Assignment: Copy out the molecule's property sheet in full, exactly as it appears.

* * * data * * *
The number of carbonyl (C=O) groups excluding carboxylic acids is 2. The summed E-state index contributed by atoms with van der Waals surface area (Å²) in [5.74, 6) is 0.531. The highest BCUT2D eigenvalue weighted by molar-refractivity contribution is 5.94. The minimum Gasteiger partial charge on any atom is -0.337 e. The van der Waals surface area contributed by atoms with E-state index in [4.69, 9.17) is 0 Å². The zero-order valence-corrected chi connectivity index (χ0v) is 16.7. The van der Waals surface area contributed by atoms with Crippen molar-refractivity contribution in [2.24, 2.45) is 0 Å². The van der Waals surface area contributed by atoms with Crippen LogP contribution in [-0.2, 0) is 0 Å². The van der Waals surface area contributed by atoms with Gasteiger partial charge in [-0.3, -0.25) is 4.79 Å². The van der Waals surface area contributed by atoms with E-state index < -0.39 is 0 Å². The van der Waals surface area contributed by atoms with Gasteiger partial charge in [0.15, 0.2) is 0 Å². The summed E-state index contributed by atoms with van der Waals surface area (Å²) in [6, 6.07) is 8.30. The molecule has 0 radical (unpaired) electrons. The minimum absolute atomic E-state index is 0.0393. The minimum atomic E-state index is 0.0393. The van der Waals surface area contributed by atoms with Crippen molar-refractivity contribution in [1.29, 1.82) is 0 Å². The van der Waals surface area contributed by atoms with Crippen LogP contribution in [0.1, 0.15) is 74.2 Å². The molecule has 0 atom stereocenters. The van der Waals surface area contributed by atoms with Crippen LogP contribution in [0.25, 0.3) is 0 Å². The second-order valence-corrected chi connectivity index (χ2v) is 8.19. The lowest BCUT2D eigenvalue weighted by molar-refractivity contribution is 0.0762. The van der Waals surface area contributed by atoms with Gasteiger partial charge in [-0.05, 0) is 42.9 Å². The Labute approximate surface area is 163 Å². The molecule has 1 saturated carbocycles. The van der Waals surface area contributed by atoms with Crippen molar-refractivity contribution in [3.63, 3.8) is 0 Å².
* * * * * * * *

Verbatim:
The number of carbonyl (C=O) groups excluding carboxylic acids is 2. The summed E-state index contributed by atoms with van der Waals surface area (Å²) in [5.74, 6) is 0.531. The highest BCUT2D eigenvalue weighted by molar-refractivity contribution is 5.94. The minimum Gasteiger partial charge on any atom is -0.337 e. The van der Waals surface area contributed by atoms with E-state index in [4.69, 9.17) is 0 Å². The zero-order valence-corrected chi connectivity index (χ0v) is 16.7. The van der Waals surface area contributed by atoms with Crippen molar-refractivity contribution in [2.24, 2.45) is 0 Å². The van der Waals surface area contributed by atoms with Crippen LogP contribution in [-0.2, 0) is 0 Å². The van der Waals surface area contributed by atoms with Gasteiger partial charge in [-0.3, -0.25) is 4.79 Å². The van der Waals surface area contributed by atoms with E-state index < -0.39 is 0 Å². The van der Waals surface area contributed by atoms with Gasteiger partial charge in [0.15, 0.2) is 0 Å². The summed E-state index contributed by atoms with van der Waals surface area (Å²) in [6, 6.07) is 8.30. The molecule has 0 radical (unpaired) electrons. The minimum absolute atomic E-state index is 0.0393. The minimum atomic E-state index is 0.0393. The van der Waals surface area contributed by atoms with Crippen molar-refractivity contribution in [1.29, 1.82) is 0 Å². The van der Waals surface area contributed by atoms with Crippen LogP contribution in [0.1, 0.15) is 74.2 Å². The molecule has 0 atom stereocenters. The van der Waals surface area contributed by atoms with Crippen LogP contribution in [0.25, 0.3) is 0 Å². The second-order valence-corrected chi connectivity index (χ2v) is 8.19. The lowest BCUT2D eigenvalue weighted by molar-refractivity contribution is 0.0762. The van der Waals surface area contributed by atoms with Gasteiger partial charge in [-0.05, 0) is 42.9 Å². The Labute approximate surface area is 163 Å². The molecule has 1 saturated carbocycles. The van der Waals surface area contributed by atoms with Crippen molar-refractivity contribution in [3.63, 3.8) is 0 Å².